Feeding horses: Dr. Hilary Clayton talks about Forager, the slow-feeder

Renowned veterinarian and researcher Dr. Hilary Clayton tested and liked Haygain’s Forager slow-feeder, both for the natural position it makes horses take and the slow chewing.

Who is Dr. Hilary Clayton?

Dr. Hilary Clayton is a veterinarian, researcher, horse owner and an amazon in the discipline of dressage. His academic degrees represent a lifetime spent studying and discovering methods of horse management related solely to their well-being with regard to health, daily living and sports performance.

The doctor is a highly respected author with the ability to synthesize complicated biomechanical processes into information that owners can use in their daily relationship with their horse.

His assessment of Forager, the slow-feeder

Dr. Clayton’s response after a few weeks of using the Forager slow-feeder was anything but complicated:


I think it’s a very good product

Dr. Hilary Clayton

Forager, cylindrical in shape and 71 cm tall, has an adjustment grid that sits on top of the nearly 12 kg of hay it can hold. The horse eats hay in small bites through the grid, extending the duration of meals to approximate the grazing rhythm for which the equine digestive system is designed. This results in longer chewing, which in turn promotes increased saliva production that helps protect the stomach lining from natural acids that can cause ulcers.

Forager also allows the horse to eat with its head in a natural, lowered position as it would in the wild.

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The safety of the slow-feeder

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Product reliability for stable and safe use was Dr. Clayton’s first concern along with the natural feeding of the horse.


I like that it is sturdy and made of horse-safe materials

Dr. Hilary Clayton

In his test with his horse, he started with the “Standard” grid instead of the one considered “Easy” from which it is slightly easier for horses to extract forage. Speaking of her faithful lusitano companion, Donzi, Dr. Clayton explains, “My horse is already used to taking hay from slow-feeding nets. He had no trouble learning to get used to Forager.”

He observed that Forager seems to slow down his horse’s feeding rate in a major way, without being able to quantify by how much because he used overnight. In winter, after moving from Michigan to Florida, where Donzi will not have much access to pasture, he will use Forager during the day. Dr. Clayton is confident that she will help distribute meals to keep her weight under control.

The Forager can be attached to the stable walls or can be made more stable by pouring sand into its base. Dr. Clayton was sure her horse would try to tick on the edge of the Forager, so she did not put sand in the unit to make it less stable and avoid its habit.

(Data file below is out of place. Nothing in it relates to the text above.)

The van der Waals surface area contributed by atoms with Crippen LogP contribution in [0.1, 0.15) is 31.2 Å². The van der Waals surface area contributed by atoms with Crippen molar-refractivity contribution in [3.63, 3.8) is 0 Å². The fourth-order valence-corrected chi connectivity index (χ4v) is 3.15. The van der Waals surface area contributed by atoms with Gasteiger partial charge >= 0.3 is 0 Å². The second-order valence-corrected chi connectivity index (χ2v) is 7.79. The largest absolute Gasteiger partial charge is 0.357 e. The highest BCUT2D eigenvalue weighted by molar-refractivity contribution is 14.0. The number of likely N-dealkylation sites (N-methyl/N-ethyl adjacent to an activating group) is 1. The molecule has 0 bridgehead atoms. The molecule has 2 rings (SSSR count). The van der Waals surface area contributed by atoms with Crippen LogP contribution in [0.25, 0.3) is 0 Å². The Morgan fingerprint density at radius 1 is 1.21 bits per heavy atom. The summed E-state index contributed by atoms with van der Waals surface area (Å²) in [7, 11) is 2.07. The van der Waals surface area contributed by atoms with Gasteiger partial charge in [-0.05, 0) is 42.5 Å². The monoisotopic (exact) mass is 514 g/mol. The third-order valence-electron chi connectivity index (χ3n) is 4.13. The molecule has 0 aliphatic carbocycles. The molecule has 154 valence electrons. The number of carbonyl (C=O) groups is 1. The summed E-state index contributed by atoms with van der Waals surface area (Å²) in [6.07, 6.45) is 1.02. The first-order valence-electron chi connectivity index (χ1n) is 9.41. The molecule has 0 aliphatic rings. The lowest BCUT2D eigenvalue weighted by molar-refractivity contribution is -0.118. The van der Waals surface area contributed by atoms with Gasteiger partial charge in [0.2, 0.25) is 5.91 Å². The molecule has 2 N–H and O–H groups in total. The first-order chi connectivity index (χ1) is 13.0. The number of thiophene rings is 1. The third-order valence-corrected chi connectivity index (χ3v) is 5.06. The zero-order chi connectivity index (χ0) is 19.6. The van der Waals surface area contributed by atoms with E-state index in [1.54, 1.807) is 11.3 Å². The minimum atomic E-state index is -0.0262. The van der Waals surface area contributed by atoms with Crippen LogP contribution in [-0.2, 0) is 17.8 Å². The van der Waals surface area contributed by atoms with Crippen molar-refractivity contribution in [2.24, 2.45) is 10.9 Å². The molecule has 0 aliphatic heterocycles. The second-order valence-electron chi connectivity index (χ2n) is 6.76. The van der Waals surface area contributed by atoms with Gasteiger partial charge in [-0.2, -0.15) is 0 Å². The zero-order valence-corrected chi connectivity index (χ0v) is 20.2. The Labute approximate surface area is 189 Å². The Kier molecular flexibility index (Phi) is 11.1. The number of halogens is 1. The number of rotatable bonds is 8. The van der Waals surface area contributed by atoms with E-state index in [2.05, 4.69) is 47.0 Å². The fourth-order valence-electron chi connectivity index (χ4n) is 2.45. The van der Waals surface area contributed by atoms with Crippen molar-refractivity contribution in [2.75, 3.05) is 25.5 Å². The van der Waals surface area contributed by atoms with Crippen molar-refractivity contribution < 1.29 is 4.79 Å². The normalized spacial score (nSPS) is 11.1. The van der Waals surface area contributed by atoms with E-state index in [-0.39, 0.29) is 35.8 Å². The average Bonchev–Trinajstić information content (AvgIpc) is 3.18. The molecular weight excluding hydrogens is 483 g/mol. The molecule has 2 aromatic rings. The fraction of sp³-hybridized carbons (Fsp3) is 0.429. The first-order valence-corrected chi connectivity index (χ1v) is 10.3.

After dragging him to the center of the barn the first two nights, he gave up trying

Dr. Hilary Clayton

The secret of the horse’s natural position during meals

Allowing horses to eat with a lowered head position is a very important advantage of Forager.


Definitely encourages good head and neck position

Dr. Hilary Clayton

A study on horse feeding published in March this year showed changes in neck and back shape for horses eating from the floor and hay nets.

Eating from the ground is the most common position and has the least impact on the stiffness of the horse’s neck and back. The study acknowledged that hay nets can slow feeding, but with potential negative effects on back and neck posture that can, in turn, negatively affect the horse’s well-being. Because the horse’s head and neck make up 10 percent of the horse’s body weight and are located a short distance from the horse’s center of gravity, the shape and posture of the horse’s neck and back are critical to their well-being.

The research of the University of Turin

For dressage training, it is important to teach the horse to work with a rounded back line. Some of the tests include an “elastic circle” in which the horse is encouraged to lower its neck and nose, stretching its back muscles and maintaining an elastic back line. Common sense suggests that more time spent in that stretched position is good for the horse, while time spent with the head in an unnatural, elevated position can have the opposite effect. The study found that environmental, management and training conditions influence a horse’s posture even more than age.

The research in which Dr. Emanuela Valle also participated, conducted at the Department of Veterinary Science, University of Turin, is titled “Study of changes in the shape of horses’ back, neck and mandibular angle depending on specific feeding positions using geometric morphometry.”

The study also found that the horse’s mandibular angle (lower jaw) was wider and more natural when it eats from the ground.

Hygiene and other advantages of the Forager slow-feeder

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By containing hay, Forager prevents waste and contamination when forage is mixed with bedding, manure and urine. For similar reasons, Dr. Clayton believes Forager could also help prevent horses from ingesting sand when living in paddocks.


I like that it is sturdy and made of horse-safe materials

Dr. Hilary Clayton

The regulator grid is held in place by an external metal slider that prevents horses from tipping the regulator.

Forager is the best solution for slow and safe horse feeding. Dr. Clayton’s feedback on the feeder after testing it is simple but firm:


I love using Forager!

Dr. Hilary Clayton

Haygain is a world-renowned company dedicated to the health of horses. In addition to the Forager slow-feeder, Haygain manufactures high-temperature hay Steamers and ComfortStall orthopedic floors.

For more information about Haygain products, visit our website.

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